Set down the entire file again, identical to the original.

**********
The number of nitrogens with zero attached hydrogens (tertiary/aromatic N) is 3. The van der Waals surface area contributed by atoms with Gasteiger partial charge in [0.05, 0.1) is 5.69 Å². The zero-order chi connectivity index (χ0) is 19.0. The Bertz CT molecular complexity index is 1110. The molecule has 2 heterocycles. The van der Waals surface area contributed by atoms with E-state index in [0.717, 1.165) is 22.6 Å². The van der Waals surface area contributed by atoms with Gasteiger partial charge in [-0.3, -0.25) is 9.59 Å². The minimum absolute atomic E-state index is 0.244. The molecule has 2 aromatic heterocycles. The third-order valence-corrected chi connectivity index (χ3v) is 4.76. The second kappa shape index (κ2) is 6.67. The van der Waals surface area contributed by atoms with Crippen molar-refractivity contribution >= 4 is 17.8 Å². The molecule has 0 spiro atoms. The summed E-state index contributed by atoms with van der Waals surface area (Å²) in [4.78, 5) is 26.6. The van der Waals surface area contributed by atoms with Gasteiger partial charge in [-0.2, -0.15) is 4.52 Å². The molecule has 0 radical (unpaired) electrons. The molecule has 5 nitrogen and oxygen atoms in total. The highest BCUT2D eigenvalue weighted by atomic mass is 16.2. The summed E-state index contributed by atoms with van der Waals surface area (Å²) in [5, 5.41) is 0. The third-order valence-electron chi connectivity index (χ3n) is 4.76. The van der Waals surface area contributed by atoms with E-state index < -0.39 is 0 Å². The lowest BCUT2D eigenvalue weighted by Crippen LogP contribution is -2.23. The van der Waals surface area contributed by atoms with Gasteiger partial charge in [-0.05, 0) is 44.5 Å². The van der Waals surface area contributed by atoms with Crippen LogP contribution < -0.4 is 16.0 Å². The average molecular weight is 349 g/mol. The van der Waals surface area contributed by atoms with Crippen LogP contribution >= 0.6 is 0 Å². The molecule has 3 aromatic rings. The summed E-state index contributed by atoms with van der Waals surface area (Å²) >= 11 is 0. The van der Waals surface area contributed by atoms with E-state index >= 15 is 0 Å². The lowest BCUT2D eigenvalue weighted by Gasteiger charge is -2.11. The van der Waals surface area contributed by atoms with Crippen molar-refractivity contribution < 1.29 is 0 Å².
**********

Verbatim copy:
The number of nitrogens with zero attached hydrogens (tertiary/aromatic N) is 3. The van der Waals surface area contributed by atoms with Gasteiger partial charge in [0.05, 0.1) is 5.69 Å². The zero-order chi connectivity index (χ0) is 19.0. The Bertz CT molecular complexity index is 1110. The molecule has 2 heterocycles. The van der Waals surface area contributed by atoms with E-state index in [0.717, 1.165) is 22.6 Å². The van der Waals surface area contributed by atoms with Gasteiger partial charge in [-0.3, -0.25) is 9.59 Å². The minimum absolute atomic E-state index is 0.244. The molecule has 2 aromatic heterocycles. The third-order valence-corrected chi connectivity index (χ3v) is 4.76. The second kappa shape index (κ2) is 6.67. The van der Waals surface area contributed by atoms with Crippen molar-refractivity contribution >= 4 is 17.8 Å². The molecule has 0 spiro atoms. The summed E-state index contributed by atoms with van der Waals surface area (Å²) in [4.78, 5) is 26.6. The van der Waals surface area contributed by atoms with Gasteiger partial charge in [-0.2, -0.15) is 4.52 Å². The molecule has 0 radical (unpaired) electrons. The molecule has 5 nitrogen and oxygen atoms in total. The highest BCUT2D eigenvalue weighted by atomic mass is 16.2. The summed E-state index contributed by atoms with van der Waals surface area (Å²) in [5, 5.41) is 0. The third-order valence-electron chi connectivity index (χ3n) is 4.76. The van der Waals surface area contributed by atoms with E-state index < -0.39 is 0 Å². The lowest BCUT2D eigenvalue weighted by Crippen LogP contribution is -2.23. The van der Waals surface area contributed by atoms with Gasteiger partial charge in [-0.05, 0) is 44.5 Å². The van der Waals surface area contributed by atoms with Crippen LogP contribution < -0.4 is 16.0 Å². The average molecular weight is 349 g/mol. The van der Waals surface area contributed by atoms with Crippen LogP contribution >= 0.6 is 0 Å². The molecule has 3 aromatic rings. The summed E-state index contributed by atoms with van der Waals surface area (Å²) >= 11 is 0. The van der Waals surface area contributed by atoms with E-state index >= 15 is 0 Å². The lowest BCUT2D eigenvalue weighted by Gasteiger charge is -2.11. The van der Waals surface area contributed by atoms with Crippen molar-refractivity contribution < 1.29 is 0 Å².